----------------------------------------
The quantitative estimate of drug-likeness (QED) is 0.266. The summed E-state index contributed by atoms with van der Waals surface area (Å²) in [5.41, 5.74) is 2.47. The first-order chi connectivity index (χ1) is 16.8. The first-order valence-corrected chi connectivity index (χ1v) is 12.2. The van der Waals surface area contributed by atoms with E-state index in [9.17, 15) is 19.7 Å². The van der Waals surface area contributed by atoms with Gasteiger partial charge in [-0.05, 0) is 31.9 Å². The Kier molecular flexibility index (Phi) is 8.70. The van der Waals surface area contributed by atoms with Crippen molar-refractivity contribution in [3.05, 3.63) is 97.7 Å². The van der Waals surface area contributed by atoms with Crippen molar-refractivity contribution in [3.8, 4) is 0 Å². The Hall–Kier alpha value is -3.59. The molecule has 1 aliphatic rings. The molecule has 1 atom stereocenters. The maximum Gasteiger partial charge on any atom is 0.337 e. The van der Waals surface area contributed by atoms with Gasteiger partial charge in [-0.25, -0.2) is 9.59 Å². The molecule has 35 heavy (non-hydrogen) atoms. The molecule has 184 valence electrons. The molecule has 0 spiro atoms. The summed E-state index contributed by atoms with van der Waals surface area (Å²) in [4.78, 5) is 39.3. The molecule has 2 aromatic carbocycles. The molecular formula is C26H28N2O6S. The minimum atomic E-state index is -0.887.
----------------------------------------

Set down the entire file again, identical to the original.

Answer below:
The quantitative estimate of drug-likeness (QED) is 0.266. The summed E-state index contributed by atoms with van der Waals surface area (Å²) in [5.41, 5.74) is 2.47. The first-order chi connectivity index (χ1) is 16.8. The first-order valence-corrected chi connectivity index (χ1v) is 12.2. The van der Waals surface area contributed by atoms with E-state index in [9.17, 15) is 19.7 Å². The van der Waals surface area contributed by atoms with Gasteiger partial charge in [-0.05, 0) is 31.9 Å². The Kier molecular flexibility index (Phi) is 8.70. The van der Waals surface area contributed by atoms with Crippen molar-refractivity contribution in [3.05, 3.63) is 97.7 Å². The van der Waals surface area contributed by atoms with Crippen molar-refractivity contribution in [3.8, 4) is 0 Å². The Hall–Kier alpha value is -3.59. The molecule has 1 aliphatic rings. The molecule has 1 atom stereocenters. The maximum Gasteiger partial charge on any atom is 0.337 e. The van der Waals surface area contributed by atoms with Gasteiger partial charge in [-0.25, -0.2) is 9.59 Å². The molecule has 35 heavy (non-hydrogen) atoms. The molecule has 184 valence electrons. The molecule has 0 spiro atoms. The summed E-state index contributed by atoms with van der Waals surface area (Å²) in [4.78, 5) is 39.3. The molecule has 2 aromatic carbocycles. The molecular formula is C26H28N2O6S. The minimum atomic E-state index is -0.887.